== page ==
Introduction to Project Quality Management | Velopi
Quality is most often associated with manufacturing. If you can make all your products defect-free then your warranty claims will be low and your profit margins higher. This sort of thinking stemmed from the Toyota Production System and introduced the world to Lean Manufacturing.
But it is no good making products with zero defects if the product itself is flawed through poor design. This is where project managers need to be aware of quality because, while manufacturing comes under the heading of operations, the design of new products is carried out in projects. So project managers need to decide how often a design needs to be inspected and what level of testing should be carried on the prototype products. S/he needs to be aware that such activities will increase the project’s schedule and also its budget.
For Project Management Professionals (PMPs)©, deciding how much quality to include in the project begins during the Plan Quality Management process. In several industries, this is an easy task because quality standards have been laid down for your end product. Project managers in the medical device or pharmaceutical industries will know that their new products will not be acceptable unless they meet governmental quality standards, such as those laid down by the U.S. Food and Drug Administration. Similarly, electrical goods and communications devices have to comply with regulations. In these industries, the project manager’s quality planning is straightforward – just ensure the product meets whatever industry standard is demanded in that sector.
However, where no standard is given, what should the project manager do? In these cases, the quality requirements must be stated explicitly in the Quality Management Plan along with the steps we are going to take to ensure we produce a high-quality product. The Guide to the Project Management Body of Knowledge (PMBOK© Guide) highlights many basic quality tools that can be used to assess quality, such as cause and effect diagrams, flowcharts, check-sheets, Pareto Diagrams, Histograms, Control Charts and Scatter Diagrams. Whatever tools we apply in the effort to produce a quality product or service, we should always bear in mind Joseph M. Juran’s definition that a quality product is one that is fit for purpose.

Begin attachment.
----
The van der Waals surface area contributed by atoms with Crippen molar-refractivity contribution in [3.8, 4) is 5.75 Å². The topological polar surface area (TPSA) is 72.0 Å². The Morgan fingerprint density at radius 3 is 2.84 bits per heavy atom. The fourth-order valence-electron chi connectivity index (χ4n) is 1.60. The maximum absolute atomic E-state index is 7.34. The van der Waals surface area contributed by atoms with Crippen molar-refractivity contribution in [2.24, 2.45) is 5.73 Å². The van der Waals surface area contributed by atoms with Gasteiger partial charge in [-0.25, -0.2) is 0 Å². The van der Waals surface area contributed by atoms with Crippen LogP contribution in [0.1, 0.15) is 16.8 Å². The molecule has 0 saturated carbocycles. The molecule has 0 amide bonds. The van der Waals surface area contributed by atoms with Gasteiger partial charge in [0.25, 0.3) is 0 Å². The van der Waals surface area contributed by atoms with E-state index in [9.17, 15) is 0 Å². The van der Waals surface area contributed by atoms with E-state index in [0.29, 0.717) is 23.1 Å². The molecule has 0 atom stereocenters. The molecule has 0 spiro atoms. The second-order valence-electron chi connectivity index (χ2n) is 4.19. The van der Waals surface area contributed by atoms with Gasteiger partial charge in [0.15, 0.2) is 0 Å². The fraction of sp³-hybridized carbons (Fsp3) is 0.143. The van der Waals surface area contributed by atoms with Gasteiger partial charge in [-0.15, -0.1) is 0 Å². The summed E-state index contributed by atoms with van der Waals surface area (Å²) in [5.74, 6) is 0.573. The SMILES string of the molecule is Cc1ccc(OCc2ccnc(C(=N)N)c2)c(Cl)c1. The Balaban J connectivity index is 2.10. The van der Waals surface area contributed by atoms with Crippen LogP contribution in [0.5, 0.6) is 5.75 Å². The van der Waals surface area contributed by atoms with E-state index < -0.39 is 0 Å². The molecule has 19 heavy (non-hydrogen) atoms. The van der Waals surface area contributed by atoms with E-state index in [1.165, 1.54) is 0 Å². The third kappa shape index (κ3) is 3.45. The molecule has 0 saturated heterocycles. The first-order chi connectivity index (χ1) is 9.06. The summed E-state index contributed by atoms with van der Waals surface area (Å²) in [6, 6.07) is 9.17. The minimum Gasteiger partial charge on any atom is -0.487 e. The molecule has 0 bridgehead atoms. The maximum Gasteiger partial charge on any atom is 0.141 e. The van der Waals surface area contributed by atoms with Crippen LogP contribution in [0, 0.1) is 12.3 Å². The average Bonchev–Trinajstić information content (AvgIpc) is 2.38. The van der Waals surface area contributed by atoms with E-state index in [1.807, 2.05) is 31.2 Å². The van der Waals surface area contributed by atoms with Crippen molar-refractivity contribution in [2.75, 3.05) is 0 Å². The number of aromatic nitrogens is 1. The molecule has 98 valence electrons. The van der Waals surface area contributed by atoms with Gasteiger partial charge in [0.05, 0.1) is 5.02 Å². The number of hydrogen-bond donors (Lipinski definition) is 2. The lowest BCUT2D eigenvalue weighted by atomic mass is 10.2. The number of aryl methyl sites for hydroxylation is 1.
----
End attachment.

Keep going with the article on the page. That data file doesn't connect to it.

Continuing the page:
Having decided on a quality standard to follow, it is important to ensure that we actually conform to that standard during the project. Anyone who has undergone surgery will be aware that no surgeon will guarantee a successful outcome. What they do guarantee is that they will follow best practices during the procedure, giving the patient the best chance of a successful outcome. Similarly, a project manager cannot really guarantee a successful outcome, but s/he can demonstrate that everything possible was done to achieve the project’s goals.
The Manage Quality process, so familiar to PMPs©, arranges audits of the project’s quality work, so that project stakeholders (such as the organization’s Governance Board) can be assured that the project is conforming to the planned standards. If the project is going to conform to an external standard (such as one of the ISO’s), external auditors are required to review the project periodically to ensure that their processes are being followed. In the wider world, this sort of activity is generally known as Quality Assurance.
Unfortunately, rigorous adherence to a quality standard is no guarantee that the end product will be fit for purpose. As well as conforming to the standard, the project manager needs to ensure that the product or service meets the standard. So, as well as stating that we will review the product’s design at both the overall architectural and sub-system levels, we need to analyse the number of errors uncovered during these reviews and ensure that a very poor design is discarded and replaced with one that is fit for purpose. Later in the project, we need to test our prototypes to ensure they work as designed. Again, large numbers of defects suggest a poor product – one that might need to be redesigned. This work is done by the Control Quality process. See our article on quality and testing for more details.
A drawback with inspections and tests is that they provide lagging indicators of quality. Before we can review a finished design, the design has to be created. Some companies prefer to get their designers together for intense brainstorming sessions, where competing designs are explored and likely candidates are selected for further study. Only when the design team is satisfied that one approach contains no obvious flaws does the design work go ahead.
Quality management is most closely associated with verification – ensuring that the product or service is defect free. However, the project manager needs to make sure that the project is producing something that also meets its requirements in a process called validation - see Scope Management for details. While we might be using the finest Belgian chocolate, prepared in absolutely clinical conditions, the resulting teapot product is not going to be a success in the marketplace.